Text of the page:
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WWII Survivors Sue German Drug Cos.

May 26, 1999

NEWARK, N.J. (AP) _ A half-century later, twin sisters who survived the Auschwitz concentration camp say they clearly remember Dr. Joseph Mengele scrutinizing their naked bodies that he had subjected to gruesome and unscientific medical ``experiments.″

They have only recently learned, however, that German pharmaceutical companies participated in the tests with the notorious ``Angel of Death″ and profited from their pain, according to two class-action lawsuits they and others filed this month.

The lawsuits filed May 13 against Bayer AG, Hoechst AG and Schering AG are among the first in the nation linking German companies to Nazi medical experiments. The Associated Press learned of the lawsuits Tuesday. A similar class-action lawsuit against Bayer was filed in Indiana in February.

The three lawsuits are the latest filings in a recent wave of litigation by survivors of Nazi death camps or slave labor factories aimed at European banks, insurance companies and industrial firms.

Of the Newark suits, one is filed on behalf of U.S. citizens, the other for citizens of other nations. Each seeks unspecified damages for survivors it estimates number in the hundreds.

They accuse the companies of providing toxic chemicals to the Nazis for the ``experiments.″ Company personnel supervised the work and used information from those experiments to market products sold during and after the war, the lawsuits said.

Schering also participated in these experiments, but also supported experimental sterilization procedures on camp inmates, the lawsuit said.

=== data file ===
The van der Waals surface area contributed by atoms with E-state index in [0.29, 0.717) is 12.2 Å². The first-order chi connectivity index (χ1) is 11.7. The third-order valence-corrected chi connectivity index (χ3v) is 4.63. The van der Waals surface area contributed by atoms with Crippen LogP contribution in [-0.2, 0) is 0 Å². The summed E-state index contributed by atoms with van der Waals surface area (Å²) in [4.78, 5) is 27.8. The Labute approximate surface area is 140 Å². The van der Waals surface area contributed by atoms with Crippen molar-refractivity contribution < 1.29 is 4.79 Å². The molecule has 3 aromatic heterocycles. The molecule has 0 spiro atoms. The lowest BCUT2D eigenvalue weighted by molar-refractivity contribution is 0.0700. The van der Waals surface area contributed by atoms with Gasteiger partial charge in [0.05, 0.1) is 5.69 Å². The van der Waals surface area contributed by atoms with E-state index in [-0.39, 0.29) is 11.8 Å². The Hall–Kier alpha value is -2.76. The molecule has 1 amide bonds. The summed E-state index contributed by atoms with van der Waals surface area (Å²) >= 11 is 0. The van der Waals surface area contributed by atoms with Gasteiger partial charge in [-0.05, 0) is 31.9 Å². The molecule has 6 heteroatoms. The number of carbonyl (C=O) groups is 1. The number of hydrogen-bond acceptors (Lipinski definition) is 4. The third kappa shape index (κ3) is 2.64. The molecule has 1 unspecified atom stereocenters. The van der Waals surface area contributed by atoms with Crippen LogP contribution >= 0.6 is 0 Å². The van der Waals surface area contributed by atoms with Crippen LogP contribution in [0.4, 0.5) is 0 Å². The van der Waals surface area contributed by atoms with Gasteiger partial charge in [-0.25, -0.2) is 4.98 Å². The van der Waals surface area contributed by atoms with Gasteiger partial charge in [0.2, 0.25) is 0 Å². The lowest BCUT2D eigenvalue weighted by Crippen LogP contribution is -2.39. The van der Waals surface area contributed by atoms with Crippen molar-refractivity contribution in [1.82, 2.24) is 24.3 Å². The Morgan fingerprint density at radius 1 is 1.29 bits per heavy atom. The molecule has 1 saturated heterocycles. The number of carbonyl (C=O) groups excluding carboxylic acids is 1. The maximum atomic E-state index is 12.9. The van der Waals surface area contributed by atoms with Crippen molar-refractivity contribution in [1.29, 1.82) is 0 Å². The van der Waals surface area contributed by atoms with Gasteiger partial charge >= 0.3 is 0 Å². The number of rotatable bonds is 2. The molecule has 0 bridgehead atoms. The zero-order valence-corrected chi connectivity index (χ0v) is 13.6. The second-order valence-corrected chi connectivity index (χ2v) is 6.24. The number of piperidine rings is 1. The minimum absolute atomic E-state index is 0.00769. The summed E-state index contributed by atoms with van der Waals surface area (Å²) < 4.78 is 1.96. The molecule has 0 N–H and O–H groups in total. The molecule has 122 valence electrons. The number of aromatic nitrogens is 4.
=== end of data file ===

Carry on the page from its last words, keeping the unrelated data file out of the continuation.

The allegations stem from ``various documents that have become available for researching that were not available before,″ said Joseph D. Ament, a Chicago lawyer representing plaintiffs in the Newark cases.

All of the survivor lawsuits, many filed in U.S. District Court here, have been made possible by a 1991 international agreement settling German reparations to other nations, and thus allowing individuals to sue, said Burt Neuborne, a professor at New York University Law School who is among the lawyers pressing the Newark lawsuits.

Hoechst issued a statement that did not address the medical experimentation claims, but cited the company’s support of ``various organizations and projects dedicated to preserving the memory of the atrocities of the Nazi regime.″

Bayer spokesman Thomas Reinert in Leverkusen, Germany, said the company would not comment on the lawsuits at this time.

Schering spokesman Gert Wlasich said the company would examine the claims before commenting.

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